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Which flavor of LTE is best for your IOT application?

If there is one thing that never seems to change in the telecom world, it is the penchant for acronyms. One challenge with this acronym short hand is that important details can be lost with shortening the description to the fewest number of letters. For example, when talking to clients about IOT solutions, it is not unusual for the client to say I want “LTE” for my wireless connectivity. This is the equivalent of saying I want “broadband internet”! Should we use a fiber connection, cable, or fixed wireless to deliver the connectivity solution the client is looking for? Clearly, adding precision to the conversation becomes important. Same goes for choosing the right “flavor” of LTE for IoT applications.

What are the “flavors” of LTE?

LTE technology is split into a higher speed branch, supported by LTE-Advanced, and a lower speed branch, supported by LTE-MTC (machine-type communications).

Source: uBlox

Source: uBlox

LTE – Advanced (CAT 6 and Beyond)

LTE-Advanced is available through many networks around the world. It produces a faster and better broadband experience with speeds up to 300 Mbps on the downlink. As part of the LTE-Advanced standard, multiple LTE carriers can be combined to achieve greater total bandwidth in a process called carrier aggregation (CA).  Carrier Aggregation is used in LTE-Advanced to increase bandwidth and thereby the deliver a faster broadband experience.

LTE Cat 6 and beyond supports high-throughput applications for mobile devices and is ideal for music and video streaming and other high bandwidth applications.  In addition, CAT 6 and beyond modems are ideal for cost‑effective, high‑speed mobile routers / hotspots that require high throughput connections to the cloud.


LTE Cat 1 is the lowest-cost LTE category that still has the required speeds to support data streaming and full mobility.  With speeds of 10 Mbps downlink and 5 Mbps uplink, LTE Cat 1 is ideal for M2M and IoT applications, including those that require low-bit rate video streaming and voice support. Many LTE Cat 1 devices also provide 3G and 2G fallback connectivity.


Officially known as CAT M1 (also known as LTE-M), is a low-power wide-area (LPWA) technology that is designed for transferring low to medium amounts of data (200 – 400 kbps) across a wide geographical range.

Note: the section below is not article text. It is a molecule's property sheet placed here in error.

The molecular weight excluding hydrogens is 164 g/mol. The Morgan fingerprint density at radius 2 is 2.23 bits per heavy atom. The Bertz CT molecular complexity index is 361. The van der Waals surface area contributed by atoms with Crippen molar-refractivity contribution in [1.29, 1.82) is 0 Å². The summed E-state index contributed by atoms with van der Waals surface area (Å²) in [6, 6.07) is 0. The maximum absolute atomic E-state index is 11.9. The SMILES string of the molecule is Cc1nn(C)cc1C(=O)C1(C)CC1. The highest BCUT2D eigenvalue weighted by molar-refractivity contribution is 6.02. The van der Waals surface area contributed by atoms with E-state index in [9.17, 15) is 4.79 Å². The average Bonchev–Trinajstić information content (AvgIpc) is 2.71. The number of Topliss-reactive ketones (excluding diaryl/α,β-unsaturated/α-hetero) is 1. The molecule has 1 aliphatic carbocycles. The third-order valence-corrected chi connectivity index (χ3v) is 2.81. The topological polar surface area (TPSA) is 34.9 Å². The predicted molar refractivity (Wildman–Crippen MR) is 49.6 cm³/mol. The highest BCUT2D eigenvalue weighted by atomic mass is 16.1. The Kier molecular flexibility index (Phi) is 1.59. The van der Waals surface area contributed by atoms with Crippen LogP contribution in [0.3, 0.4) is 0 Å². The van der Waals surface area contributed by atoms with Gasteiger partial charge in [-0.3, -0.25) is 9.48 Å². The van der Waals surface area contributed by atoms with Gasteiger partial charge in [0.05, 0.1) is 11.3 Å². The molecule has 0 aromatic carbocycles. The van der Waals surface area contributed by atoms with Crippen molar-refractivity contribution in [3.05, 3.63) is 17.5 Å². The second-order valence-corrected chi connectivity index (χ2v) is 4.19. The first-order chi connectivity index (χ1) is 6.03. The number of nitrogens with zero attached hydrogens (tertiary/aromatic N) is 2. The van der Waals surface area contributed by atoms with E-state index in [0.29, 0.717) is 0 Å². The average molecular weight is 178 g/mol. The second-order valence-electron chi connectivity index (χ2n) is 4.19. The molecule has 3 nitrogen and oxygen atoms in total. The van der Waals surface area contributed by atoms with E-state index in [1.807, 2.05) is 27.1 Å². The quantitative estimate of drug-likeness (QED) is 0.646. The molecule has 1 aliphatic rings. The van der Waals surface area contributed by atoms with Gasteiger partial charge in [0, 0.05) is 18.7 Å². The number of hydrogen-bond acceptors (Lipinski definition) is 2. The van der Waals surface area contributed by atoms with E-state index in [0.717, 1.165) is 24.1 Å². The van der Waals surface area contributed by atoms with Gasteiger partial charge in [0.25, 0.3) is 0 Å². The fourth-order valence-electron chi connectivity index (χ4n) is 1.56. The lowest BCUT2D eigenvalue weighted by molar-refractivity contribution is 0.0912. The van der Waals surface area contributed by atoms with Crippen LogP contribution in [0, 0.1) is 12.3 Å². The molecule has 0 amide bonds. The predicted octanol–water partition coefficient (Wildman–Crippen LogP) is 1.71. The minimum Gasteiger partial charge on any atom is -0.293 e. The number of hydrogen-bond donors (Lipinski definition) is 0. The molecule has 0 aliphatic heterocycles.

LTE-M was also designed to rely on existing LTE network infrastructure.  Because of this, LTE-M modules benefit not only from their lower complexity but also from the scale driven by consumer demand for LTE devices. With its low power requirements, LTE-M greatly improves the time that these battery-powered devices can spend in the field.  The table below offers a feature comparison of LTE-M to LTE CAT 1.

Cat 2 – NB-IOT

NarrowBand-Internet of Things (NB-IoT) is a standards-based low power wide area (LPWA) technology developed to enable a wide range of new IoT devices and services. NB-IoT significantly improves the power consumption of user devices, system capacity, and spectrum efficiency, especially in deep coverage. A battery life of more than 10 years can be supported for a wide range of use cases.

Of the two NB-IoT and LTE-M, NB-IoT is the less ‘powerful’ one, in terms of speed, data transfer capabilities, and support for truly mobile use cases. NB-IoT is a better option and more suited for low energy and lower power usage than LTE-M. Since NB-IoT uses narrowband (or a narrower bandwidth and a single narrow band of 200KHz or 180KHz to be precise), it allows for an increased density of transmission power and that, along with other coverage enhancement capabilities, makes indoor penetration and overall reach better.

The bottom line for LTE-M is that it is the best choice when it comes to migrating legacy 2G and 3G M2M devices, but also for new use cases that require higher bandwidth while focusing on lower power consumption for increased battery life.

Of course, all the benefits of LTE-M and NB-IOT need to be balanced against the availability of the service.  In most countries today, LTE is ubiquitous.  However, in many parts of the world, LTE-M and NB-IOT are still either in deployment or not yet available.  In many of these places, LTE-M modems are designed to “fall-back” to 2G technology.  However, this will impact power consumption on your IOT device.  So before choosing your modem, work with your connectivity solution provider to determine what choices are available in your deployment geographies.

Hopefully, this provides you with a better understanding the flavors of LTE, IOT connectivity solutions, and the applications to which they are suited!

Graphic Credit: Link Labs

Graphic Credit: Link Labs

Bob Ewald
Bob Ewald
SVP Mobile Product and Business Development

Bob is responsible for Globalgig’s strategic mobile product initiatives. Bob brings in-depth experience in mobile data solutions including IoT connectivity, private LTE/5G networks, and MVNOs. Prior to Globalgig, Bob held senior leadership positions at Federated Wireless, Kajeet, Nextel, and Nextel International. Bob holds a Bachelor of Science in Computer Science and MBA from the University of Pittsburgh.


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